In his letter of June 17, Theodore Lyman writes about the IX Corps. Brig. Gen. Robert Potter had been with Ambrose Burnside and that corps since its early successes in the Carolinas and had been one of the generals responsible for finally forcing Union troops across “Burnside Bridge” at Antietam. James Ledlie was one of the Union’s worst generals. In his journal, Lyman had written, “Ledlie was a wretched, incapable drunkard, not fit to command a company, and was the ruin of his division.” Potter and Ledlie will both play roles in the episode of the Crater. Major Morton was Major James St. Clair Morton. “He was of a gallant, daring temperament, and, on one or two occasions during the campaign had led in person charges of the troops upon the enemy’s intrenched lines,” read an 1867 history of the XI Corps. “Always in the van, he had narrowly escaped with his life in former battles. On the 17th of June, he headed the advance of General Hartranft’s brigade, and was killed while the troops were retiring from the attack.”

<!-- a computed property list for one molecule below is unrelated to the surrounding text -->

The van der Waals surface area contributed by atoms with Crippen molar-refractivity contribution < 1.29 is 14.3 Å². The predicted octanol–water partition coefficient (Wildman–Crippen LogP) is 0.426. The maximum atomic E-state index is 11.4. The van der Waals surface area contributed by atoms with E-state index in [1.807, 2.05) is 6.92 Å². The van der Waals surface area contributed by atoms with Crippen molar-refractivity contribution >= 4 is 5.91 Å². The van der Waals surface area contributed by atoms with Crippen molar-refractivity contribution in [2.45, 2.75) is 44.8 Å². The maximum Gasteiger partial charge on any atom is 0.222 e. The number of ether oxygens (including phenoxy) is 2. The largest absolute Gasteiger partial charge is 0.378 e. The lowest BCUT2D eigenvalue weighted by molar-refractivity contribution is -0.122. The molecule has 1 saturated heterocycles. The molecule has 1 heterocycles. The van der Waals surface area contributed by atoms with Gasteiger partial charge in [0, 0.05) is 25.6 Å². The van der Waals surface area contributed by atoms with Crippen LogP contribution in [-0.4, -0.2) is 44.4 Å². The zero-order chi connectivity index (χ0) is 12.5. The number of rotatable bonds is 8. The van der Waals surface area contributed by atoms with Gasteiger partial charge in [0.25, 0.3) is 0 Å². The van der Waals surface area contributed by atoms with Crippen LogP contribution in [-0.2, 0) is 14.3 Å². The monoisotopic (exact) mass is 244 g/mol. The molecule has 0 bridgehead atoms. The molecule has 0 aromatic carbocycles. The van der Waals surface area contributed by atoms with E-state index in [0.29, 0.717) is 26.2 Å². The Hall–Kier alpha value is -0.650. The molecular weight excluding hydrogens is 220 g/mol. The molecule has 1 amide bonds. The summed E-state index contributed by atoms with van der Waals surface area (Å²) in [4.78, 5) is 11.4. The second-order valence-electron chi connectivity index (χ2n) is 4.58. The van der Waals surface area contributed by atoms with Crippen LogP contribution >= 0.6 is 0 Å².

Brigadier General Robert Potter and his staff. Photographer Mathew Brady stands off to the right. This photo was probably taken on June 21, only a few days after Lyman's letter (Library of Congress).

Brigadier General Robert Potter and his staff. Photographer Mathew Brady stands off to the right. This photo was probably taken on June 21, only a few days after Lyman’s letter (Library of Congress).